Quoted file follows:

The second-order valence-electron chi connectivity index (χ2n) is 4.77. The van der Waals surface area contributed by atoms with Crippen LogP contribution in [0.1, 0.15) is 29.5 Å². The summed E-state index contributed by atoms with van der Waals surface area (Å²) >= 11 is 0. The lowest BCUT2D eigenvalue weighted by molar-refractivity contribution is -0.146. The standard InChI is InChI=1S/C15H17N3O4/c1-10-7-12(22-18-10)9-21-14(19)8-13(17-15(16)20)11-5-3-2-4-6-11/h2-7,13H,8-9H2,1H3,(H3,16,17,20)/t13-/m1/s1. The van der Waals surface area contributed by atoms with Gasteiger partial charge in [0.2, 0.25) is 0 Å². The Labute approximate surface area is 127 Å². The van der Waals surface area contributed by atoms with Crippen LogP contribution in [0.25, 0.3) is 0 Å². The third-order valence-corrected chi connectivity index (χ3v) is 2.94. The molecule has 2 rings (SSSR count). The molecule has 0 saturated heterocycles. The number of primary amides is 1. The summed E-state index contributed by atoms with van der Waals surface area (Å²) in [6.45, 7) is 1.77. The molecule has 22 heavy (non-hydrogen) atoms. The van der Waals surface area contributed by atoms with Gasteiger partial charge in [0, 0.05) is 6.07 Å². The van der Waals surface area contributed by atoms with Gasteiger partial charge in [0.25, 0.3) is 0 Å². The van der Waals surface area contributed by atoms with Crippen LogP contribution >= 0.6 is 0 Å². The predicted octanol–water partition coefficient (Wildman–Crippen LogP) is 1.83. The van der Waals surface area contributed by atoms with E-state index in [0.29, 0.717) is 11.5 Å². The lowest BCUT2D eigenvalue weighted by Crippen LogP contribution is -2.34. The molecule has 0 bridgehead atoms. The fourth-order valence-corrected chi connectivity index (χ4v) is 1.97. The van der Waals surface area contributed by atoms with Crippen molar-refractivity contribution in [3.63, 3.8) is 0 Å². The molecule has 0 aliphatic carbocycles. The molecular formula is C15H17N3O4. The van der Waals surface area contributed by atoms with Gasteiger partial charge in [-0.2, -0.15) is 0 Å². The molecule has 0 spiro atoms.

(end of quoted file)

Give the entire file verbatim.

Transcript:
The second-order valence-electron chi connectivity index (χ2n) is 4.77. The van der Waals surface area contributed by atoms with Crippen LogP contribution in [0.1, 0.15) is 29.5 Å². The summed E-state index contributed by atoms with van der Waals surface area (Å²) >= 11 is 0. The lowest BCUT2D eigenvalue weighted by molar-refractivity contribution is -0.146. The standard InChI is InChI=1S/C15H17N3O4/c1-10-7-12(22-18-10)9-21-14(19)8-13(17-15(16)20)11-5-3-2-4-6-11/h2-7,13H,8-9H2,1H3,(H3,16,17,20)/t13-/m1/s1. The van der Waals surface area contributed by atoms with Gasteiger partial charge in [0.2, 0.25) is 0 Å². The Labute approximate surface area is 127 Å². The van der Waals surface area contributed by atoms with Crippen LogP contribution in [0.25, 0.3) is 0 Å². The third-order valence-corrected chi connectivity index (χ3v) is 2.94. The molecule has 2 rings (SSSR count). The molecule has 0 saturated heterocycles. The number of primary amides is 1. The summed E-state index contributed by atoms with van der Waals surface area (Å²) in [6.45, 7) is 1.77. The molecule has 22 heavy (non-hydrogen) atoms. The van der Waals surface area contributed by atoms with Gasteiger partial charge in [0, 0.05) is 6.07 Å². The van der Waals surface area contributed by atoms with Gasteiger partial charge in [0.25, 0.3) is 0 Å². The van der Waals surface area contributed by atoms with Crippen LogP contribution >= 0.6 is 0 Å². The predicted octanol–water partition coefficient (Wildman–Crippen LogP) is 1.83. The van der Waals surface area contributed by atoms with E-state index in [0.29, 0.717) is 11.5 Å². The lowest BCUT2D eigenvalue weighted by Crippen LogP contribution is -2.34. The molecule has 0 bridgehead atoms. The fourth-order valence-corrected chi connectivity index (χ4v) is 1.97. The van der Waals surface area contributed by atoms with Crippen molar-refractivity contribution in [3.63, 3.8) is 0 Å². The molecule has 0 aliphatic carbocycles. The molecular formula is C15H17N3O4. The van der Waals surface area contributed by atoms with Gasteiger partial charge in [-0.2, -0.15) is 0 Å². The molecule has 0 spiro atoms.